The churn

Tracy Assing tries to make homemade ice cream but after hours of churning ends up with sweet foam

Photograph by Tracy AssingTracy`s brother Che at the churn. Photograph by Tracy Assing

My family has always had a great relationship with ice cream.

It might have something to do with our tropical weather, but I’ve answered the call of ice cream while bracing 12-degree temperatures in London.

In my family ice cream isn’t just part of a celebration, it was very often the cause.

My dad’s mother worked for a company called Canning’s, and in the 80s they produced ice cream and soft drinks. Most month-end Fridays, until she got too sick to work at the factory, my grandmother would come home with tubs of ice cream or ice lollies.

Then my great-aunt Elsa bought a manual ice-cream churner. We gathered around and inspected it in wonder. We’d never really seen ice cream being made. We fought each other to turn the handle that spun the metal cylinder with the precious cream in it. We battled over who would top up the melting ice. We argued over the amount of salt to be sprinkled over the ice to keep it hard.

Making ice cream required patience and some sweat, but together we could make it happen, and there were broad smiles all around when the churning was over. Ice cream was made and served on Sundays, at birthday parties and christenings, for Christmas and Les Rois [the celebration of Epiphany on January 6, which marks the end of the Christmas season]. Great-aunts Mary and Joyce got their own churns.

These memories made me splurge on my own ice cream churn this year. I was in Chaguanas shopping for cheap camping equipment. Everyone knows you can find anything cheap in Chaguanas. It’s the bargain capital of Trinidad. I bought a lightweight sleeping bag which folded into a little pillow, three dozen glasses for my mother and a pack of three white T-shirts, all in the same store.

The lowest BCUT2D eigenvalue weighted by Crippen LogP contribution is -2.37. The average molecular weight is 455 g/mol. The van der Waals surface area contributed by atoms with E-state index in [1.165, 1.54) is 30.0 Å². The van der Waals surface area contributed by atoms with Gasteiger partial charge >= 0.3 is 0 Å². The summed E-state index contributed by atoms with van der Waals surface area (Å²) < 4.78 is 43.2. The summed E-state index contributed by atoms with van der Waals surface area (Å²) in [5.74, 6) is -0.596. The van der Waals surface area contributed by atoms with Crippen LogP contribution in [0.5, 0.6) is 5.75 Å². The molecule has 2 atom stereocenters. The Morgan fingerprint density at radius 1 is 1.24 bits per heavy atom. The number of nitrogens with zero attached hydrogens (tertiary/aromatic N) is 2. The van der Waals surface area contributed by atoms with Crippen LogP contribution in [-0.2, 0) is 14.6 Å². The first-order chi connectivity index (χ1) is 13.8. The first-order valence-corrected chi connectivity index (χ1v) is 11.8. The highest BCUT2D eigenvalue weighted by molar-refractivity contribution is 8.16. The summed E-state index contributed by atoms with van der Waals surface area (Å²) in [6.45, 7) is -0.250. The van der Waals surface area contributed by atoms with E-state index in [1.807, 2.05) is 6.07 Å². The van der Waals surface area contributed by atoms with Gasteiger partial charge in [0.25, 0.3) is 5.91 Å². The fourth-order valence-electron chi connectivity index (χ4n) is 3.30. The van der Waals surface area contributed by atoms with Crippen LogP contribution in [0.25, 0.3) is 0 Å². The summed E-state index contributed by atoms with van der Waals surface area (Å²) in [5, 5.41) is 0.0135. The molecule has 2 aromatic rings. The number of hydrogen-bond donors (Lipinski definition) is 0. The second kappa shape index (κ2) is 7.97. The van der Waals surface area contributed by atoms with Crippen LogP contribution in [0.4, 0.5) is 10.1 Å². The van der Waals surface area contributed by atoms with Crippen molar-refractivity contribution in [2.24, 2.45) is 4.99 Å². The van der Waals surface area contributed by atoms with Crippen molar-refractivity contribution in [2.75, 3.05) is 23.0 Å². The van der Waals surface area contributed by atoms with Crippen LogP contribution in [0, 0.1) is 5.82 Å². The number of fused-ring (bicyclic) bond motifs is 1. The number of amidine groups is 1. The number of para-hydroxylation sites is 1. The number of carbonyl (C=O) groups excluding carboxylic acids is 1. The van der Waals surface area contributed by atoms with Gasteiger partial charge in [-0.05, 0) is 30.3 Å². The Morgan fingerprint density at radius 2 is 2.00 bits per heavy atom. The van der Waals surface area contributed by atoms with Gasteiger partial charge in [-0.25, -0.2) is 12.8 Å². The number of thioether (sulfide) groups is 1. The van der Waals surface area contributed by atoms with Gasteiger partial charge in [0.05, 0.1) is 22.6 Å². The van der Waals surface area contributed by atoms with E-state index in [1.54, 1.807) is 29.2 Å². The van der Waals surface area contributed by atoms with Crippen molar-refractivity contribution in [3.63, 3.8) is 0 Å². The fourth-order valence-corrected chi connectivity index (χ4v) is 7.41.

Then the churn caught my eye. The box said: Coco Freezer manual ice cream freezer. It was sitting in a corner of the dimly lit store, almost hidden by its electric cousins. It was the most expensive thing I bought that day, twice the price of an electric one (not sure why).

My brother supported my purchase totally. This was important, because he would be doing most of the churning.

We stopped at the grocery on the way home. I had no recollection of ice cream recipes, but I bought a couple of packets of instant custard, and some tins of condensed and evaporated milk. We mixed everything together, using all the ice in the fridge.

We started churning at two o’clock. Four hours later, we had eight litres of custard foam, which we distributed to unsuspecting friends and neighbours.

I became obsessed with getting it right, although this implied no active participation by me whatsoever. I was a calamity in the kitchen and I really only had the strength to turn the churn handle for five or ten minutes.

Mom asked Aunty Elsa for her recipe and two weeks later we tried again. Three hours later we had something. It tasted like it did in the old days…but it wasn’t as solid. Something was still not right.

A couple of weeks went by. Then, late one afternoon, as I walked through the front gate I heard raised voices and laughter. Music was playing. There were a dozen people in the back yard: an aunt, a cousin with her husband and two kids, three of Dad’s friends, three of my brother Che’s friends.

The churn was in action and I was given a glass right away. In one spoonful, I knew. This was the moment. It was creamy coconut. Dreamy coconut. The right texture. The right flavour.

Since then we’ve made Guinness and soursop-flavoured ice cream. Barbadine and pumpkin are next. Then maybe chennette, five finger, hibiscus, balata, plumrose, and sapodilla. The tastes of memories.